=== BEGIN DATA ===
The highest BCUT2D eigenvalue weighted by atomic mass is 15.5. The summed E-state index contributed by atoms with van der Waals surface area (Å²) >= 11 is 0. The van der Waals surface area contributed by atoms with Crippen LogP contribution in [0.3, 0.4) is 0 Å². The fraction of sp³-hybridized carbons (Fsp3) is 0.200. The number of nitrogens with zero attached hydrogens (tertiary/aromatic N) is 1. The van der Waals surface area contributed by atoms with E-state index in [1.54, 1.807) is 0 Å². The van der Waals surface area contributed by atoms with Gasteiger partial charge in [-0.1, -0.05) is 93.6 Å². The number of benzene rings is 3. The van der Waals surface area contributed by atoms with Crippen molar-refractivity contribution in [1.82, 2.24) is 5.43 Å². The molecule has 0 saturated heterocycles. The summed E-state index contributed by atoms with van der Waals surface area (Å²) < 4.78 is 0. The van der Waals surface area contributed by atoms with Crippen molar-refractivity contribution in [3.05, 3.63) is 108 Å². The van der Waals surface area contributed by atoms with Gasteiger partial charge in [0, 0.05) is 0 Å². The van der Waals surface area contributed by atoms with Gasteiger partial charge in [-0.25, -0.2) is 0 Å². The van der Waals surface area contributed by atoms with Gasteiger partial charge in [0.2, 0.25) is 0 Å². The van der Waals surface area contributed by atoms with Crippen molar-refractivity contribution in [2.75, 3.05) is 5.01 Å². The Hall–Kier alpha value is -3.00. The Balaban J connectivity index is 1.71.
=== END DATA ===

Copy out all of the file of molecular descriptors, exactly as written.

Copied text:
The highest BCUT2D eigenvalue weighted by atomic mass is 15.5. The summed E-state index contributed by atoms with van der Waals surface area (Å²) >= 11 is 0. The van der Waals surface area contributed by atoms with Crippen LogP contribution in [0.3, 0.4) is 0 Å². The fraction of sp³-hybridized carbons (Fsp3) is 0.200. The number of nitrogens with zero attached hydrogens (tertiary/aromatic N) is 1. The van der Waals surface area contributed by atoms with E-state index in [1.54, 1.807) is 0 Å². The van der Waals surface area contributed by atoms with Gasteiger partial charge in [-0.1, -0.05) is 93.6 Å². The number of benzene rings is 3. The van der Waals surface area contributed by atoms with Crippen molar-refractivity contribution in [1.82, 2.24) is 5.43 Å². The molecule has 0 saturated heterocycles. The summed E-state index contributed by atoms with van der Waals surface area (Å²) < 4.78 is 0. The van der Waals surface area contributed by atoms with Crippen molar-refractivity contribution in [3.05, 3.63) is 108 Å². The van der Waals surface area contributed by atoms with Gasteiger partial charge in [0, 0.05) is 0 Å². The van der Waals surface area contributed by atoms with Gasteiger partial charge in [-0.25, -0.2) is 0 Å². The van der Waals surface area contributed by atoms with Gasteiger partial charge in [0.2, 0.25) is 0 Å². The van der Waals surface area contributed by atoms with Crippen molar-refractivity contribution in [2.75, 3.05) is 5.01 Å². The Hall–Kier alpha value is -3.00. The Balaban J connectivity index is 1.71.